Since its original publication by UNC Press in 1980, this book has provided thousands of students with a concise introduction and guide to the history of the classical tradition in rhetoric, the ancient but ever vital art of persuasion. Now, George Kennedy offers a thoroughly revised and updated edition of Classical Rhetoric and Its Christian and Secular Tradition. From its development in ancient Greece and Rome, through its continuation and adaptation in Europe and America through the Middle Ages and Renaissance, to its enduring significance in the twentieth century, he traces the theory and practice of classical rhetoric through history. At each stage of the way, he demonstrates how new societies modified classical rhetoric to fit their needs. For this edition, Kennedy has updated the text and the bibliography to incorporate new scholarship; added sections relating to women orators and rhetoricians throughout history; and enlarged the discussion of rhetoric in America, Germany, and Spain. He has also included more information about historical and intellectual contexts to assist the reader in understanding the tradition of classical rhetoric.
This new edition of George A. Kennedy's highly acclaimed translation and commentary offers the most faithful English version ever published of On Rhetoric. Based on careful study of the Greek text and informed by the best modern scholarship, the second edition has been fully revised and updated. As in the first edition, Kennedy makes the work readily accessible to modern students by providing an insightful general introduction, helpful section introductions, a detailed outline, extensive explanatory notes, and a glossary of Aristotle's rhetorical terms. Striving to convey a sense of Aristotle'
New Testament Interpretation through Rhetorical Criticism provides readers of the Bible with an important tool for understanding the Scriptures. Based on the theory and practice of Greek rhetoric in the New Testament, George Kennedy's approach acknowledges that New Testament writers wrote to persuade an audience of the truth of their messages. These writers employed rhetorical conventions that were widely known and imitated in the society of the times. Sometimes confirming but often challenging common interpretations of texts, this is the first systematic study of the rhetorical composition of the New Testament. As a complement to form criticism, historical criticism, and other methods of bi...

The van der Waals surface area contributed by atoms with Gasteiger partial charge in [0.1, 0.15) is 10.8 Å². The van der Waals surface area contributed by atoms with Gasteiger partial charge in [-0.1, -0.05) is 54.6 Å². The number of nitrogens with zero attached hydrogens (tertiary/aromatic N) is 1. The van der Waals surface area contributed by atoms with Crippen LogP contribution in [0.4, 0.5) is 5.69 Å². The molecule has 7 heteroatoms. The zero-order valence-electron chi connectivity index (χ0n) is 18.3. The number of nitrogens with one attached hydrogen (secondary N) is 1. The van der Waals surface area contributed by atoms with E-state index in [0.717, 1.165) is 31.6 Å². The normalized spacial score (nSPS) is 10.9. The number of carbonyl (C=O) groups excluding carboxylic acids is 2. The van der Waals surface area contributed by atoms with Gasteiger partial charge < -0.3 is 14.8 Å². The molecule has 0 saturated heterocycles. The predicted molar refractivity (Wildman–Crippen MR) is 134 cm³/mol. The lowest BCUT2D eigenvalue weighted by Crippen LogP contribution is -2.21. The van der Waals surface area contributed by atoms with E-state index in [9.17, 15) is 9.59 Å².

George Kennedy's three volumes on classical rhetoric have long been regarded as authoritative treatments of the subject. This new volume, an extensive revision and abridgment of The Art of Persuasion in Greece, The Art of Rhetoric in the Roman World, and Greek Rhetoric under Christian Emperors, provides a comprehensive history of classical rhetoric, one that is sure to become a standard for its time. Kennedy begins by identifying the rhetorical features of early Greek literature that anticipated the formulation of "metarhetoric," or a theory of rhetoric, in the fifth and fourth centuries b.c.e. and then traces the development of that theory through the Greco-Roman period. He gives an account of the teaching of literary and oral composition in schools, and of Greek and Latin oratory as the primary rhetorical genre. He also discusses the overlapping disciplines of ancient philosophy and religion and their interaction with rhetoric. The result is a broad and engaging history of classical rhetoric that will prove especially useful for students and for others who want an overview of classical rhetoric in condensed form.
A cross-cultural overview of rhetoric as a universal feature of expression and communication which explores analogies to human rhetoric in animal communication, rhetorical factors in the origin of human speech and conventions in traditionally oral societies. Kennedy also discusses rhetoric as understood and practiced in early literate societies. Offering a cross-cultural overview of rhetoric as a universal feature of expression and communication. The author explores analogies to human rhetoric in animal communication, rhetorical factors in the origin of human speech, and rhetorical conventions in traditionally oral societies around the world. The second part of the book discusses rhetoric as understood and practiced in early literate cultures, seeking to identify what is unique or unusual in the Western tradition
This volume provides an English translation of four Greek treatises written during the time of the Roman empire and attributed to Theon, Hermogenes, Aphthonius, and Nicolaus. Several of these works are translated here for the first time. Paperback edition available from the Society of Biblical Literature (www.sbl-site.org).